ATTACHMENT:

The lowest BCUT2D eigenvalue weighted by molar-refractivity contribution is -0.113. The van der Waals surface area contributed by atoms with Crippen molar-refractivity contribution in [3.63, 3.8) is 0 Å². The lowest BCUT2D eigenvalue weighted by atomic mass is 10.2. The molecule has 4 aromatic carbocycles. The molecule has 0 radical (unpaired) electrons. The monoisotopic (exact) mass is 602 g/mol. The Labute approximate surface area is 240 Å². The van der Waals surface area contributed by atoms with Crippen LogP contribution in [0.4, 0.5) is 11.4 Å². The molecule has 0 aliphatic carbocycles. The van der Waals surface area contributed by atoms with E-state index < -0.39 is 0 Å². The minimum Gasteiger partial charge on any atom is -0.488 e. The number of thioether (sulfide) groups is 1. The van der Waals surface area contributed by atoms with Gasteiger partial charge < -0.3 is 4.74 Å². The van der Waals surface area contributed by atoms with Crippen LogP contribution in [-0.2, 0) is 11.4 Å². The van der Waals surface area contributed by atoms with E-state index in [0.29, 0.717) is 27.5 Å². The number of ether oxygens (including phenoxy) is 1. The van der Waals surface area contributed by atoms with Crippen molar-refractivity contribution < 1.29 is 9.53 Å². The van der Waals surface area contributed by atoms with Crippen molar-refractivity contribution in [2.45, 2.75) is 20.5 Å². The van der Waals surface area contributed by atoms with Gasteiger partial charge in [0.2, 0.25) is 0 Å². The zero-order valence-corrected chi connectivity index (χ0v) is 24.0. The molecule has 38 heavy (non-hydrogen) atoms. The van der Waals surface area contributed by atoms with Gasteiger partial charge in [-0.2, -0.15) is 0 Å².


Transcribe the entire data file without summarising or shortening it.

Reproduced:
The lowest BCUT2D eigenvalue weighted by molar-refractivity contribution is -0.113. The van der Waals surface area contributed by atoms with Crippen molar-refractivity contribution in [3.63, 3.8) is 0 Å². The lowest BCUT2D eigenvalue weighted by atomic mass is 10.2. The molecule has 4 aromatic carbocycles. The molecule has 0 radical (unpaired) electrons. The monoisotopic (exact) mass is 602 g/mol. The Labute approximate surface area is 240 Å². The van der Waals surface area contributed by atoms with Crippen LogP contribution in [0.4, 0.5) is 11.4 Å². The molecule has 0 aliphatic carbocycles. The van der Waals surface area contributed by atoms with E-state index < -0.39 is 0 Å². The minimum Gasteiger partial charge on any atom is -0.488 e. The number of thioether (sulfide) groups is 1. The van der Waals surface area contributed by atoms with Gasteiger partial charge < -0.3 is 4.74 Å². The van der Waals surface area contributed by atoms with Crippen LogP contribution in [-0.2, 0) is 11.4 Å². The van der Waals surface area contributed by atoms with E-state index in [0.29, 0.717) is 27.5 Å². The number of ether oxygens (including phenoxy) is 1. The van der Waals surface area contributed by atoms with Crippen molar-refractivity contribution < 1.29 is 9.53 Å². The van der Waals surface area contributed by atoms with Crippen molar-refractivity contribution in [2.45, 2.75) is 20.5 Å². The van der Waals surface area contributed by atoms with Gasteiger partial charge in [0.2, 0.25) is 0 Å². The zero-order valence-corrected chi connectivity index (χ0v) is 24.0. The molecule has 38 heavy (non-hydrogen) atoms. The van der Waals surface area contributed by atoms with Gasteiger partial charge in [-0.2, -0.15) is 0 Å².